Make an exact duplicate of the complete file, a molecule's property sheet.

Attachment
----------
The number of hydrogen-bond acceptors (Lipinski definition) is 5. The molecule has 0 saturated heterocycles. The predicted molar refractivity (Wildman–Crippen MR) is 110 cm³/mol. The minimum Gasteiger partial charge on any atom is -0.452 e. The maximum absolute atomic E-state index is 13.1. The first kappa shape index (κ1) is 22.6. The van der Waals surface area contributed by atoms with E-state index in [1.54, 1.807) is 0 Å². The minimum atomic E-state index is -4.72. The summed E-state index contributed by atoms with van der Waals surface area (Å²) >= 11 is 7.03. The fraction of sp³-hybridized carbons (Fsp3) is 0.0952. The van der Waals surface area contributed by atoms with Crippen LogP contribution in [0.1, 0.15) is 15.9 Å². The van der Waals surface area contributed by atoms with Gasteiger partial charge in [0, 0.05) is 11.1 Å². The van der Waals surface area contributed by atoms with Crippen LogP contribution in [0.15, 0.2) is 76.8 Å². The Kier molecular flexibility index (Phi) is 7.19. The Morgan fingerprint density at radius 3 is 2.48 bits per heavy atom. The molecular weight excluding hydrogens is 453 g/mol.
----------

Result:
The number of hydrogen-bond acceptors (Lipinski definition) is 5. The molecule has 0 saturated heterocycles. The predicted molar refractivity (Wildman–Crippen MR) is 110 cm³/mol. The minimum Gasteiger partial charge on any atom is -0.452 e. The maximum absolute atomic E-state index is 13.1. The first kappa shape index (κ1) is 22.6. The van der Waals surface area contributed by atoms with E-state index in [1.54, 1.807) is 0 Å². The minimum atomic E-state index is -4.72. The summed E-state index contributed by atoms with van der Waals surface area (Å²) >= 11 is 7.03. The fraction of sp³-hybridized carbons (Fsp3) is 0.0952. The van der Waals surface area contributed by atoms with Crippen LogP contribution in [0.1, 0.15) is 15.9 Å². The van der Waals surface area contributed by atoms with Gasteiger partial charge in [0, 0.05) is 11.1 Å². The van der Waals surface area contributed by atoms with Crippen LogP contribution in [0.15, 0.2) is 76.8 Å². The Kier molecular flexibility index (Phi) is 7.19. The Morgan fingerprint density at radius 3 is 2.48 bits per heavy atom. The molecular weight excluding hydrogens is 453 g/mol.